Malaria is an infection of the red blood cells, causing a sudden fever. Untreated, infection can progress rapidly and become life threatening. 

It is a parasitic disease transmitted by Anopheles mosquitoes. There are five types of parasites that cause malaria:

  • Plasmodium ovale
  • P. malariae
  • P. knowlesi
  • P. vivax
  • P. falciparum.

The last two are the most common. 

Malaria can kill by destruction of red blood cells (anaemia) and by altering the function of vital organs such as the brain, (cerebral malaria) lungs or kidneys.

Primarily, malaria is an infection of the red blood cells, causing recurring fever of sudden onset.  Malaria caused by P. falciparum is life threatening and can cause multiple organ damage, coma and death.

How it is spread

Malaria is spread by female Anopheles mosquitoes. The parasite enters the body in mosquito saliva when a person is bitten by an infected mosquito. 

The parasite first infects the liver where it begins to multiply. After some days, the resulting parasites are released into the blood stream to infect the red blood cells, where they continue to multiply, eventually bursting the red blood cells and further infecting others. If they reach high numbers they may cause severe disease or even death. 

Some of the parasites in the red blood cells develop into the sexual stages (gametocytes). If these stages are ingested when a mosquito bites an infected person, they develop in the gut of the mosquito for 10 to 14 days, and then enter the salivary glands, ready for the next bite.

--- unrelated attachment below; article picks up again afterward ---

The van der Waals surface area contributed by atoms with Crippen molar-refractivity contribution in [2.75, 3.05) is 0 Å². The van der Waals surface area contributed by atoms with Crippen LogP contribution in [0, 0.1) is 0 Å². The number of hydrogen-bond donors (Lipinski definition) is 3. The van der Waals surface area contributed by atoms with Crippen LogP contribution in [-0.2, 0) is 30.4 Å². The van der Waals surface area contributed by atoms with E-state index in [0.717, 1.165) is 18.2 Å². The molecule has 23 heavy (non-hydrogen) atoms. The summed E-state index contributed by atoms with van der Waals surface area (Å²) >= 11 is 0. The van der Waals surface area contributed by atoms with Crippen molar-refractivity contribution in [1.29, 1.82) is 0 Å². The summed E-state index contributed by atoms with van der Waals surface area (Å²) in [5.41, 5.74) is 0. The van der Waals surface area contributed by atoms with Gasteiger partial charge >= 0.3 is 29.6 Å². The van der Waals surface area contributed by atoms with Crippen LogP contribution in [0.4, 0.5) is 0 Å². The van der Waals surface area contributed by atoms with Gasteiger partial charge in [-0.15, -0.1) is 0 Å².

Where it is found

Malaria is found throughout the tropical and subtropical regions of the world. Areas of high transmission are found predominantly in rural areas in South America (e.g. Brazil), south-east Asia (e.g. Thailand, Indonesia and East Timor), Western Pacific (Papua New Guinea, Solomon Islands and Vanuatu) and throughout sub-Saharan Africa.

The last case of locally acquired malaria in the Northern Territory was in 1962 and Australia was declared free of malaria by the World Health Organisation (WHO) in 1981. However, a number of species of Anopheles mosquitoes exist in the NT and the malaria parasite could be re-introduced into local mosquitoes if infected travellers from overseas are bitten here. 

The disease could become established anywhere in the Top End, down to a latitude of 19 degrees which is just north of Tennant Creek.


Symptoms appear about 9 to 14 days after a bite from an infected mosquito, and coincide with the rupture of the red blood cells. Symptoms are often delayed in people who have lived in malarious areas and who may have developed some immunity.

Typically malaria produces fever, rigors (shakes), sweating, headache, vomiting and other flu-like symptoms. Sometimes there is a 2 or 3 day period of reduced symptoms before a recurrence on the third or fourth day. Untreated, infection can progress rapidly and become life threatening. 

Malaria can kill by destruction of red blood cells (anaemia) and by altering the function of vital organs such as the brain, (cerebral malaria) lungs or kidneys.

Malaria relapse

P. vivax and P. ovale exist as dormant forms that remain in the liver for months or years before producing the disease.

With P. falciparum, the disease can reoccur after apparent recovery, due to either inadequate treatment or infection with a drug resistant strain. P. malariae can rarely persist with very low levels of parasite in the peripheral blood for decades.